If I go back to my training, I was taught to use the buddy system, not to depend on others, but as redundancy for worst case scenarios. I don't see how that makes anyone a fool.

*shrug*
 

lowwall

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...Soon, he was around the corner and out of site. As I reached the turn, I couldn’t see him ahead at all. I was getting really winded from swimming hard into the current and started to feel a bit of panic setting in. When I finally caught sight of him I signaled for him to slow down. He made some angry gestures and continued on as fast as possible. At this point we were around 30 feet apart (or what I consider too far to effectively handle an emergency situation, thus too far). I gestured at him twice more to slow down and both times he angrily swam faster and further from me. ...

Afterward, I found out he thought I purposefully ignored the fin tug and was trying to swim away from the group to do our own thing. He thought my subsequent gestures were telling him not to slow down but to calm down bc he was mad
Do you know the sign for "buddy up"? Regardless, your husband should not have left you behind.

But the real issue is not who was at fault, it's how do you prevent this from happening again/ If the two of you are going to be buddies, you need to sit down ahead of time and work out your expectations and work on your communication. Everything needs to be crystal clear. For example, are you diving leader/follower or side by side?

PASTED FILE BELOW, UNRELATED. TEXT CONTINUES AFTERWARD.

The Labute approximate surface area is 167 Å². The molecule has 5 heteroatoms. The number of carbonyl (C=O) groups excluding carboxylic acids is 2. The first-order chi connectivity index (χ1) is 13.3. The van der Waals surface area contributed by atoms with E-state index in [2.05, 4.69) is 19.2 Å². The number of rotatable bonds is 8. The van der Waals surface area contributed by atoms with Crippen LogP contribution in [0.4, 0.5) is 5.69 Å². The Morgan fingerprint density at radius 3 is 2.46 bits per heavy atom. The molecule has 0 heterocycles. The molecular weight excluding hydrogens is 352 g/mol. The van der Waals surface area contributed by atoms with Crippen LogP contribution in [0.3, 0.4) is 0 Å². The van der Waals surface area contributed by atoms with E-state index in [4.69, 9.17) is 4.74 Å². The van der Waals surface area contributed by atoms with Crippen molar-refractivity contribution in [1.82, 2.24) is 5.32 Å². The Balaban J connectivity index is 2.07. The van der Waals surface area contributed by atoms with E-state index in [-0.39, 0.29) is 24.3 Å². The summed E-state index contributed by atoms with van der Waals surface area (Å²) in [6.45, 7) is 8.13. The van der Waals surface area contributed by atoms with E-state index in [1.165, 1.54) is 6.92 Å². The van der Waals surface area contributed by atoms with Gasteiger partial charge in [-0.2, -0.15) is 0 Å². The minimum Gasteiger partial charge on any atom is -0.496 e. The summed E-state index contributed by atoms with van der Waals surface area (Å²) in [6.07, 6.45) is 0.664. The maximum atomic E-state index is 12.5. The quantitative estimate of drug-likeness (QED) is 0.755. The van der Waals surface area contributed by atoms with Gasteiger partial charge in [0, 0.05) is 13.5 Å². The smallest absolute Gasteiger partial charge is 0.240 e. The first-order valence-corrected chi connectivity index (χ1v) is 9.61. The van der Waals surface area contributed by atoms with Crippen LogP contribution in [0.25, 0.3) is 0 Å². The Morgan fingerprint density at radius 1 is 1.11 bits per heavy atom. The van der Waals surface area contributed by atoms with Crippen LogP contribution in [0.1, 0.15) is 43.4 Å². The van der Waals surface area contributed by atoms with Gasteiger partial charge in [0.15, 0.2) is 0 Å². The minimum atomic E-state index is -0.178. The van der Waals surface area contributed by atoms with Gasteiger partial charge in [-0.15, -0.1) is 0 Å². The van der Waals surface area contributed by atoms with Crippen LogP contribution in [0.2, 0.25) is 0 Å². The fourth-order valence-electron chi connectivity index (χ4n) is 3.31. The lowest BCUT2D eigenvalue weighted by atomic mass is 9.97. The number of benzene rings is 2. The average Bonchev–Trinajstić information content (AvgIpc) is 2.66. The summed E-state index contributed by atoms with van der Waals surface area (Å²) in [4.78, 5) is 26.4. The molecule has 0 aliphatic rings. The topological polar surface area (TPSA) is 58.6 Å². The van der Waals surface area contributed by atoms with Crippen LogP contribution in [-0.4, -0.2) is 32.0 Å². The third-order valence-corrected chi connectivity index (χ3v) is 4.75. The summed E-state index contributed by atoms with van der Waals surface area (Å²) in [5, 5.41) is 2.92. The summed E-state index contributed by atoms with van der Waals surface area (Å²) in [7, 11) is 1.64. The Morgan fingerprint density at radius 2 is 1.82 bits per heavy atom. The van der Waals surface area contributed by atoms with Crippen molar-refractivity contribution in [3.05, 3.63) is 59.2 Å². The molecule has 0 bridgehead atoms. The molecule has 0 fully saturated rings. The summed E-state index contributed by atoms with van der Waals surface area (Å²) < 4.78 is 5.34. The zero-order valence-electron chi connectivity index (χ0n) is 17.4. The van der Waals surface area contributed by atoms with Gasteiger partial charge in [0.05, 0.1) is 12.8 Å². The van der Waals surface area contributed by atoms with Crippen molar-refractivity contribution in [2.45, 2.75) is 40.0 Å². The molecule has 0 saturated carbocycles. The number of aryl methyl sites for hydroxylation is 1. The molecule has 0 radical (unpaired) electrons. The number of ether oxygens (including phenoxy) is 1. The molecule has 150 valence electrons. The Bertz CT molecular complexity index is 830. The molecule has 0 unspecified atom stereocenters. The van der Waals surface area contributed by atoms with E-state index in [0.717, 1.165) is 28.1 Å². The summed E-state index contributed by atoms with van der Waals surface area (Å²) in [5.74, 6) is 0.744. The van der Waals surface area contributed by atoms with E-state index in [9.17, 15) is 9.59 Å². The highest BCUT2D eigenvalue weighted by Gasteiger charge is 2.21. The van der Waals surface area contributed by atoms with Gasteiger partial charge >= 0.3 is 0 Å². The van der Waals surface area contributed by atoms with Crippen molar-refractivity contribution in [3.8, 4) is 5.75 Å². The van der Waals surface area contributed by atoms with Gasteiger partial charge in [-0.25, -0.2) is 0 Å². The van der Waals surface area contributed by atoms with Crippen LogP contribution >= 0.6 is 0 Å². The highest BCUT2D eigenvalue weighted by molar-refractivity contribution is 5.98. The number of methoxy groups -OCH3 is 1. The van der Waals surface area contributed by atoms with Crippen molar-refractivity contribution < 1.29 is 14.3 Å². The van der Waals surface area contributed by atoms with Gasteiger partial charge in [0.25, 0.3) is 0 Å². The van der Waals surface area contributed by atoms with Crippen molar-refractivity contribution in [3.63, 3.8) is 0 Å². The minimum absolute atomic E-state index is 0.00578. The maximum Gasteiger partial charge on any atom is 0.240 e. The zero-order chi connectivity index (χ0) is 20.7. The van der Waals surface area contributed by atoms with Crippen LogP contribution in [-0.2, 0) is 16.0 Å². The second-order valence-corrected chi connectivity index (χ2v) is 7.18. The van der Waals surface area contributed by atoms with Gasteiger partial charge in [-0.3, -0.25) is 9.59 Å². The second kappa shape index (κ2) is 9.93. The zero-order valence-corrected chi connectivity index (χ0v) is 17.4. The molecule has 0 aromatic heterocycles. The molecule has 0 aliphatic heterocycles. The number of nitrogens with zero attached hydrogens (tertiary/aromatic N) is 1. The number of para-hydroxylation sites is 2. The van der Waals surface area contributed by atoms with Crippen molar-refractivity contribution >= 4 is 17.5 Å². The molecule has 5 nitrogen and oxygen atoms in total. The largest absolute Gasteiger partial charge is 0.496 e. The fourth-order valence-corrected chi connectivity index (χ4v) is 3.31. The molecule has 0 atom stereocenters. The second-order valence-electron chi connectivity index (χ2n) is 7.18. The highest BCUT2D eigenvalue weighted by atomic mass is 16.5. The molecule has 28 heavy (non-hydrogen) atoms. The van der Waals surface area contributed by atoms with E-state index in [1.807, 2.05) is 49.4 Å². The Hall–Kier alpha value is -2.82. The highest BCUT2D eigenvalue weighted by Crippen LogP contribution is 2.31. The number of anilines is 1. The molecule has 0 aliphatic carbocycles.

If the former, the leader has to understand that he or she has to check often on the follower and move slowly enough so that the follower can stay close. Meanwhile the follower has to understand that he or she has to actually follow close enough to grab a fin with a hard kick or two. If the follower wants to stop and look at something, he or she needs to get the leader's attention first, but will have to continue on if the leader does not want want to stop. Also agree on a sign for switching positions between leader and follower.

If diving side by side, you should be within touching distance. Since you can't always do this (swimthroughs or hiding from the current for example), you need to both agree on the signals to switch between side by side and leader/follower.

I'm attaching the WRSTC common hand signals booklet. There's only 31 signals and you already know most of them. Review them with your buddy before every dive day until you are both certain you know them.

Re, the solo diver tangent. Sure it's good to have self-reliant skills, but this is not an insta-buddy question, this is a regular buddy. A proper buddy relationship brings equipment redundancy, a helping hand, and an additional pair of eyes. It would be silly to throw that away when all it takes is a little communication and understanding to make it happen.